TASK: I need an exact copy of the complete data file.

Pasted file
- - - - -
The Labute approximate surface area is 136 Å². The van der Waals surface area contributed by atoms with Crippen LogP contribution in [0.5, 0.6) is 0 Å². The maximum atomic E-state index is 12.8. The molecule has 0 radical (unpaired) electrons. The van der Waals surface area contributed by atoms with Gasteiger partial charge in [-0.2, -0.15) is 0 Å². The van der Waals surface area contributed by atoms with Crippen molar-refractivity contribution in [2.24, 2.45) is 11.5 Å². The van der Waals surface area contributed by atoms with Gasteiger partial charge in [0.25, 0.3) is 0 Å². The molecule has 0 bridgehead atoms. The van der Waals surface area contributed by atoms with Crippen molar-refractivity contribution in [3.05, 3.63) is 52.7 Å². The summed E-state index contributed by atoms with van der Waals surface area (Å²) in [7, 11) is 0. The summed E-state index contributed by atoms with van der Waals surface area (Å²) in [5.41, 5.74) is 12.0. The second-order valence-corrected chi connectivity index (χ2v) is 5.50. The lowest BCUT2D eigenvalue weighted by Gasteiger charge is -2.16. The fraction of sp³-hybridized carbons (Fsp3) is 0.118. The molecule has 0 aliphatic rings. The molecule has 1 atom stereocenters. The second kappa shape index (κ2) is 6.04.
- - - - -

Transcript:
The Labute approximate surface area is 136 Å². The van der Waals surface area contributed by atoms with Crippen LogP contribution in [0.5, 0.6) is 0 Å². The maximum atomic E-state index is 12.8. The molecule has 0 radical (unpaired) electrons. The van der Waals surface area contributed by atoms with Gasteiger partial charge in [-0.2, -0.15) is 0 Å². The van der Waals surface area contributed by atoms with Crippen molar-refractivity contribution in [2.24, 2.45) is 11.5 Å². The van der Waals surface area contributed by atoms with Gasteiger partial charge in [0.25, 0.3) is 0 Å². The molecule has 0 bridgehead atoms. The van der Waals surface area contributed by atoms with Crippen molar-refractivity contribution in [3.05, 3.63) is 52.7 Å². The summed E-state index contributed by atoms with van der Waals surface area (Å²) in [7, 11) is 0. The summed E-state index contributed by atoms with van der Waals surface area (Å²) in [5.41, 5.74) is 12.0. The second-order valence-corrected chi connectivity index (χ2v) is 5.50. The lowest BCUT2D eigenvalue weighted by Gasteiger charge is -2.16. The fraction of sp³-hybridized carbons (Fsp3) is 0.118. The molecule has 0 aliphatic rings. The molecule has 1 atom stereocenters. The second kappa shape index (κ2) is 6.04.